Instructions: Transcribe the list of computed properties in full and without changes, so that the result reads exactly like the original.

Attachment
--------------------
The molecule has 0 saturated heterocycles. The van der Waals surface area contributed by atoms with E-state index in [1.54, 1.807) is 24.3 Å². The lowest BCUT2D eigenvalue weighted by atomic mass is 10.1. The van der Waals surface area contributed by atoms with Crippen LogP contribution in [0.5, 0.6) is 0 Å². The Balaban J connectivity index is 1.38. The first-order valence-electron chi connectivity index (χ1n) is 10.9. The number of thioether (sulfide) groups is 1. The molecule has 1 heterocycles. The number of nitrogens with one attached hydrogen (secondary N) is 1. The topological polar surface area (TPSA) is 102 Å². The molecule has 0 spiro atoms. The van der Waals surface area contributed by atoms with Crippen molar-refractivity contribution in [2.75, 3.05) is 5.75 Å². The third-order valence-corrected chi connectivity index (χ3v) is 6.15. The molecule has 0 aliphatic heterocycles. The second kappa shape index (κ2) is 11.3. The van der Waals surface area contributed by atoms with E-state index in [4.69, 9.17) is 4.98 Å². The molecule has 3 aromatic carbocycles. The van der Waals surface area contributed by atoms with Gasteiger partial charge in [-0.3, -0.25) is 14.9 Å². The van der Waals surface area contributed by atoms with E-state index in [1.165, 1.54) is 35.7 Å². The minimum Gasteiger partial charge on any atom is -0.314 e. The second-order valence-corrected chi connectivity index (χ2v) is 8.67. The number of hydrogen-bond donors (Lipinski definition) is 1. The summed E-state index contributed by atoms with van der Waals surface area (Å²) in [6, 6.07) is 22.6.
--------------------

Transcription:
The molecule has 0 saturated heterocycles. The van der Waals surface area contributed by atoms with E-state index in [1.54, 1.807) is 24.3 Å². The lowest BCUT2D eigenvalue weighted by atomic mass is 10.1. The van der Waals surface area contributed by atoms with Crippen LogP contribution in [0.5, 0.6) is 0 Å². The Balaban J connectivity index is 1.38. The first-order valence-electron chi connectivity index (χ1n) is 10.9. The number of thioether (sulfide) groups is 1. The molecule has 1 heterocycles. The number of nitrogens with one attached hydrogen (secondary N) is 1. The topological polar surface area (TPSA) is 102 Å². The molecule has 0 spiro atoms. The van der Waals surface area contributed by atoms with Crippen molar-refractivity contribution in [2.75, 3.05) is 5.75 Å². The third-order valence-corrected chi connectivity index (χ3v) is 6.15. The molecule has 0 aliphatic heterocycles. The second kappa shape index (κ2) is 11.3. The van der Waals surface area contributed by atoms with E-state index in [4.69, 9.17) is 4.98 Å². The molecule has 3 aromatic carbocycles. The van der Waals surface area contributed by atoms with Gasteiger partial charge in [-0.3, -0.25) is 14.9 Å². The van der Waals surface area contributed by atoms with E-state index in [1.165, 1.54) is 35.7 Å². The minimum Gasteiger partial charge on any atom is -0.314 e. The second-order valence-corrected chi connectivity index (χ2v) is 8.67. The number of hydrogen-bond donors (Lipinski definition) is 1. The summed E-state index contributed by atoms with van der Waals surface area (Å²) in [6, 6.07) is 22.6.